With the help of a smooth talking tomcat, a family of Parisian felines set to inherit a fortune from their owner try to make it back home after a jealous butler kidnaps them and leaves them in the country.
A young girl finds that all the books she chooses in the library have been previously checked out by the same boy. Later she meets a very infuriating fellow... could it be her "friend" from... See full summary »
Lady, a golden cocker spaniel, meets up with a mongrel dog who calls himself the Tramp. He is obviously from the wrong side of town, but happenings at Lady's home make her decide to travel with him for a while. This turns out to be a bad move, as no dog is above the law. Written by
Tim Pickett <firstname.lastname@example.org>
The 1962 re-release of this film was shown on a double bill with the first release of Disney's Almost Angels (1962). See more »
Right before Tramp chases the rat into the house, he's out in the rain and is wet. In the next shot, he's dry. See more »
[Giving Darling a hatbox]
It's for you, Darling. Merry Christmas.
Oh, Jim, dear. It's the one I was admiring, isn't it? Trimmed with ribbons?
Well, it *has* a ribbon.
[the box is opened; inside is a puppy wearing a ribbon]
Oh, how sweet.
You like her, Darling?
[hugging the puppy]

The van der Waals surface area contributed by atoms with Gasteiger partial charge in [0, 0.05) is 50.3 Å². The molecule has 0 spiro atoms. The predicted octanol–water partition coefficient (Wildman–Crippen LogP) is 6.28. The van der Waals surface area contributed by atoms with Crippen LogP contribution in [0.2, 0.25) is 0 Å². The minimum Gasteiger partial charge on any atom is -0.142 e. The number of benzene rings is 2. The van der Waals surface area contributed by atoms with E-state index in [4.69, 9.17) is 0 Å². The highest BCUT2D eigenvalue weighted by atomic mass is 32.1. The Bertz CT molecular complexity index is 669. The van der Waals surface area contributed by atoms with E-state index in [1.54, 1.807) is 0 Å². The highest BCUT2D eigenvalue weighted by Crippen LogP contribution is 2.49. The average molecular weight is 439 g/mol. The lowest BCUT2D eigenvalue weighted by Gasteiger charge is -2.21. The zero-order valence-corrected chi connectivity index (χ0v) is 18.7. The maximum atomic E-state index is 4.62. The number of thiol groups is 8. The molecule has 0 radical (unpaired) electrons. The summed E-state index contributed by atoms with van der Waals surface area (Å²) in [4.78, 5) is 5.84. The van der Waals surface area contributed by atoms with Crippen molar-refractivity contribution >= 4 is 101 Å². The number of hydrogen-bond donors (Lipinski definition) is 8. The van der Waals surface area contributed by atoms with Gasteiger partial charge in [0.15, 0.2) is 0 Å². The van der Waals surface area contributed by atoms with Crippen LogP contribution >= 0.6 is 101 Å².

Oh, I love her. What a perfectly beautiful little Lady.
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Charm, humor, songs, great animation...what more do you need?
One of the few Disney cartoons at this period not based on a famous piece of literature--so at least no one can complain that it doesn't do justice to the original! It's an unpretentious little gem, told from the viewpoint of the animals and against interesting backgrounds with superb animation and vocal work. Cat lovers may find it painful to watch how sinister the two Siamese cats are depicted--but not if they have a sense of humor. Actually, the 'Siamese Cat Song' is one of the highlights of Peggy Lee's novelty numbers. 'Bella Notte' and other simple melodies are integrated nicely into the plot with satisfying results. This was the first Disney cartoon made in Cinemascope so the artists had to fill a broader landscape for the camera to photograph. And yet, the transfer to video on VHS format is extremely well handled--you don't feel you're missing anything. I believe the film is also available in letterbox but I find the VHS print I own to be more than satisfactory. Delightful Disney classic for young and old alike.
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